Metropolitan Council Chairwoman Nora Slawik announced her resignation Friday after just 10 months on the job leading the powerful regional planning agency that’s tasked with steering the Twin Cities’ long-term growth.
In a resignation letter to Gov. Tim Walz, Slawik cited health issues that have arisen as the result of the “demands of the job.” Her resignation is effective Nov. 15.
A seven-term lawmaker from suburban Ramsey and Washington counties, Slawik most recently was the mayor of Maplewood from 2014 through 2018. She generally kept a quiet, low-profile presence on the regional council.
Slawik’s departure, long rumored, comes as the politically appointed council grapples with extending the region’s mass transit system — particularly the ongoing construction of the Southwest light-rail line — a dearth of affordable housing, and long-range plans submitted by cities across the metro area.
Under her tenure, the council continued to clash with opponents of the proposed light-rail line to Eden Prairie. It has faced other criticism in recent years, particularly from suburban counties and Republican legislators, for being out of touch with local concerns.
Mary Pattock, president of the Cedar-Isles-Dean Neighborhood Association and longtime opponent of the $2 billion Southwest LRT project, said that while she had no problem with Slawik, her departure gives the governor “the opportunity to change the culture at the council into one that is more communicative with the community.” The new chairperson, Pattock added, “should have an attitude of service toward the community.”
People close to the council were reluctant to speak publicly about the reasons for Slawik’s departure Friday, but several said privately that Slawik struggled to navigate the agency’s complex policies and clashed with senior staff.
Council aides said she was out of the office Friday afternoon and unavailable to respond.
Slawik also has her defenders on the council.
“I thought Nora was a good chair,” said Council Member Robert Lilligren. “I thought she was a smart and strategic choice, being from the east metro. She certainly understood the political and legislative processes that impact the Met Council.”
Others said they understand the stresses of the job overseeing an agency with such a diverse portfolio.
“It takes a toll,” said former Met Council Chairman Adam Duininck, now a lobbyist for the Carpenters union. “You feel like you’re always disappointing people as you navigate difficult issues. It’s a hard job because it’s hard to get to consensus on complex issues like transportation and affordable housing because it’s such a diverse region.”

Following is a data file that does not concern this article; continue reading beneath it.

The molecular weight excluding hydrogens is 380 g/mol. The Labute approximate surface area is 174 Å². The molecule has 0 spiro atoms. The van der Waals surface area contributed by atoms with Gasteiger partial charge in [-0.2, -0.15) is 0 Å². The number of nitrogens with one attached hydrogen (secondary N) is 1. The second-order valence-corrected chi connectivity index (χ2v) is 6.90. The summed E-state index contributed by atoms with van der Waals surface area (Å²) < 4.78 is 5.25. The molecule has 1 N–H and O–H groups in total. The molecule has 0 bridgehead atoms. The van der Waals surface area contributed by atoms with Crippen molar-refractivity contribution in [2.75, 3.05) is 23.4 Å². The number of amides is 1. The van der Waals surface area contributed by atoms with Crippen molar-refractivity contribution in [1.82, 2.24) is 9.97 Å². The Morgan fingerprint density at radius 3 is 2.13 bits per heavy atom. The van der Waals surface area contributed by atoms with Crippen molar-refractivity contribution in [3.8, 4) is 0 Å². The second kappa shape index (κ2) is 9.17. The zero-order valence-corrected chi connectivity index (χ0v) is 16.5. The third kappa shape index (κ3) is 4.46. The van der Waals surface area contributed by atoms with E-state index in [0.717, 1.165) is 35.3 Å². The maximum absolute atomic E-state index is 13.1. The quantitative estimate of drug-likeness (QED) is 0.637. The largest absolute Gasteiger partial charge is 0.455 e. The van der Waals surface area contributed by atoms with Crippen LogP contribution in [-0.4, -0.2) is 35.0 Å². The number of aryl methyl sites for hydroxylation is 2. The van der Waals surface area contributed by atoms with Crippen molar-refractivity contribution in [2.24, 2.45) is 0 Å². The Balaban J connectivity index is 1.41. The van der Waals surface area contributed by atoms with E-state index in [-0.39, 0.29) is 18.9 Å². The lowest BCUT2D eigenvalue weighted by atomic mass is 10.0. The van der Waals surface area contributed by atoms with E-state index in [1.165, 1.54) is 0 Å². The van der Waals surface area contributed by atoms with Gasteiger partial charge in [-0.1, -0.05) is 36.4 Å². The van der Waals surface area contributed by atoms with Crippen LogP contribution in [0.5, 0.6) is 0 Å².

Slawik’s tenure began with an abrupt leadership shuffle in January when she ousted Brian Lamb, the longest-serving general manager and public face of Metro Transit. Slawik also promoted a longtime Walz aide, Meredith Vadis, to be the council’s new regional administrator. Vadis previously held several leadership posts at the council.
In a statement issued after her announcement, Walz thanked Slawik for the “important perspective” she brought as a former suburban mayor.
Vice Chair Molly Cummings will serve as interim chair until Walz appoints a permanent replacement. Pahoua Yang Hoffman, executive director of the Citizens League, will head up the search, Walz’s office said.
Slawik is the second member of the Walz cabinet to leave during the DFL governor’s first year, while a third was issued a formal reprimand. Tony Lourey resigned in July as commissioner of the Department of Human Services during an extensive leadership shuffle at the agency. Walz reprimanded Mark Phillips, commissioner of an Iron Range economic development agency, for circumventing hiring rules to install a DFL operative.
The Met Council is a vast agency that operates the region’s transit and wastewater systems, guides land use and oversees a network of regional parks. The governor appoints both the chair and the members of the council who represent 16 districts.
The Met Council is often a flash point among the building lobby, suburban counties and Republican legislators, who view it as unrepresentative of the region and overly focused on urban priorities.
Rep. Paul Torkelson, R-Hanska, a leading GOP voice on transportation issues, said, “I hope it’s not a sign of dysfunction in the bureaucracy. We’ve seen it at DHS,” he said, referring to the state’s beleaguered social service agency. “This comes on the heels of dismaying news about the way light rail is being operated,” he said, referring to a recent Fox 9 report showing assaults at light rail stations are up sharply this year.
Rep. Brad Tabke, DFL-Shakopee, declined to comment on Slawik’s tenure. He said the next Met Council chair should have broad knowledge of the council’s diverse issue brief, including affordable housing, transit and water infrastructure — and a willingness to work with the Legislature to make headway on those issues.
The Met Council’s $1 billion budget is funded by the motor vehicle sales tax, transit fares, wastewater charges and a variety of other sources. It employs about 4,400 people, the bulk of whom work in the transit system, and its regional sewer pipes span 600 miles, bringing wastewater from across the Twin Cities to eight treatment plants.
Staff writer Janet Moore contributed to this report.